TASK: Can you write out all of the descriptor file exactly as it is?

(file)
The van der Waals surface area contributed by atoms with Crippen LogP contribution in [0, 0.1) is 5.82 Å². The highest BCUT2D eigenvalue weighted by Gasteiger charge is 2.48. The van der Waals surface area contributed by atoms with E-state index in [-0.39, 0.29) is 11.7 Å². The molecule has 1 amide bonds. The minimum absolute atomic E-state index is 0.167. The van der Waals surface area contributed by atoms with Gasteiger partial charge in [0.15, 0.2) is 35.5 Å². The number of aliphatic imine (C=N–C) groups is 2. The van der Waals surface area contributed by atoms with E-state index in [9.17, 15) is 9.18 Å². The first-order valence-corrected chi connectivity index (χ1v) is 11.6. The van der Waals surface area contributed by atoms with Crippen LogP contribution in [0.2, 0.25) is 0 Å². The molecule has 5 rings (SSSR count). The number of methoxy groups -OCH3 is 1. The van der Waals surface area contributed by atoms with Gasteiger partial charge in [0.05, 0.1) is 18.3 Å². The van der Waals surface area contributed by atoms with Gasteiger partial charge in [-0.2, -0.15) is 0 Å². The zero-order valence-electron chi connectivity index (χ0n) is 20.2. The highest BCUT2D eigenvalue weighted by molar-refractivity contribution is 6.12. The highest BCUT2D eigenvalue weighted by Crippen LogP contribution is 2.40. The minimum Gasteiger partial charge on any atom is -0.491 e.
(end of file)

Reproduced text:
The van der Waals surface area contributed by atoms with Crippen LogP contribution in [0, 0.1) is 5.82 Å². The highest BCUT2D eigenvalue weighted by Gasteiger charge is 2.48. The van der Waals surface area contributed by atoms with E-state index in [-0.39, 0.29) is 11.7 Å². The molecule has 1 amide bonds. The minimum absolute atomic E-state index is 0.167. The van der Waals surface area contributed by atoms with Gasteiger partial charge in [0.15, 0.2) is 35.5 Å². The number of aliphatic imine (C=N–C) groups is 2. The van der Waals surface area contributed by atoms with E-state index in [9.17, 15) is 9.18 Å². The first-order valence-corrected chi connectivity index (χ1v) is 11.6. The van der Waals surface area contributed by atoms with Crippen LogP contribution in [0.2, 0.25) is 0 Å². The molecule has 5 rings (SSSR count). The number of methoxy groups -OCH3 is 1. The van der Waals surface area contributed by atoms with Gasteiger partial charge in [0.05, 0.1) is 18.3 Å². The van der Waals surface area contributed by atoms with Gasteiger partial charge in [-0.2, -0.15) is 0 Å². The zero-order valence-electron chi connectivity index (χ0n) is 20.2. The highest BCUT2D eigenvalue weighted by molar-refractivity contribution is 6.12. The highest BCUT2D eigenvalue weighted by Crippen LogP contribution is 2.40. The minimum Gasteiger partial charge on any atom is -0.491 e.